Interlocking cog wheels in bright brass

Image by Arek Socha from Pixabay

Writing as the Leader of the Riverdale-Yonkers Society for Ethical Culture, I am saddened at the outbreak of antisemitism over the last few days, as synagogues and Jewish centers were vandalized, including the latest incident Sunday night.  As I write this, it seems like the work was of a single individual, who has not yet been apprehended.  But that does not diminish the hurt and even trauma of knowing that hate has reared its ugly head again.

I am glad that so many in the Kingsbridge / Riverdale / Marble Hill Community have reached out in support of our Jewish neighbors.  I am also saddened that the responses in public media have also included baseless claims that are themselves rooted in racial assumptions and hate.

In our culture, there are many dimensions in which hierarchies of power and preference are active.  Antisemitism, racism, sexism, ableism, economic injustice, ethnocentrism, homophobia — these and more are each a self-reinforcing system that uses hate to maintain itself.  Some are Downs and some are Ups, to use simple language from the late Dr. Robert Terry.    And it is not uncommon for members of a group that is among the “Downs” in one dimension to express bias or hate towards members of another “Downs” group.  We are seeing an uncomfortable lot of that this week.

Almost 30 years ago I read about the idea of “kyriarchy” in the work of feminist Elisabeth Schüssler Fiorenza.  Her point was and is that as long as we have systems of subordination, which are culturally reinforced so that they become both internalized as hate and institutionalized by overt advantage/disadvantage, these will interact and serve to reinforce each other.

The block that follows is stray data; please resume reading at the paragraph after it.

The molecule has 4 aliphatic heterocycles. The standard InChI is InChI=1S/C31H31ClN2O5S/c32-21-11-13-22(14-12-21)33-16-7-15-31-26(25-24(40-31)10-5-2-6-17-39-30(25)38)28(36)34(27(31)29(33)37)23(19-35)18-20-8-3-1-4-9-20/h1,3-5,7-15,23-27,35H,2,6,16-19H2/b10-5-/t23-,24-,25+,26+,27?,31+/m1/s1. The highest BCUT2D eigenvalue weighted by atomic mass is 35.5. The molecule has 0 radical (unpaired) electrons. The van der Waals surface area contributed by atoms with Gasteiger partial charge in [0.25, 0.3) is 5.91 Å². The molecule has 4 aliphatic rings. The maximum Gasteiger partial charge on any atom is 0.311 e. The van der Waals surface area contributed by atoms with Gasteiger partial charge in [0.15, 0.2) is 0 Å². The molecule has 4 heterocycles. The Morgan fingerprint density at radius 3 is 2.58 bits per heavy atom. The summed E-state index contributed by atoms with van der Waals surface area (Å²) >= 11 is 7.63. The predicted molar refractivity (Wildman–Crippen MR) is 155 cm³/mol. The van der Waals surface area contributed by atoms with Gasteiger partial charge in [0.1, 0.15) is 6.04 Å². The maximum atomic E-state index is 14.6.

So as we unpack this latest round of hate addressed to our Jewish neighbors, it’s important to see it as both the particularism of antisemitism, and the larger picture of the interconnecting systems.  For a world of love and justice, it’s important to call out and name each of the individual systems of injustice, but also see the larger picture.

Many of our Jewish neighbors have applied their own experience with antisemitism to  become leaders in efforts to welcome and support immigrants from all backgrounds, and to tackle racial injustice.  In the mid-20th century freedom movement, Jews were often the most reliable allies of Black activism.  That understanding of the intersectional and reinforcing systems of power and privilege is one that we need to keep in mind today.

From early reports, it seems that an African American individual is the identified suspect in these incidents of vandalism.  Rather than compound the hate behind such acts by generalizing and attacking in return, we can understand that the problem is ANY hierarchy that values and empowers some people over others, and that these hierarchies interact.  Reinforcing one does not dismantle another.  Quite the opposite: it has the power to increase hate all around, including cycling back on those who are, in a moment of fear, simplistically blaming a group for their own pain, when the target of their blame may be doing exactly the same thing.

This is a time for solidarity, for “repairing the world” rather than looking for simplistic reasons to blame.  NO form of hate and no form of a hierarchy of value should have a home here.

Note: If you’re traveling around Riverdale you’ll likely notice increased police presence, including at our own building.  Just adding to the reality that hate remains a problem.

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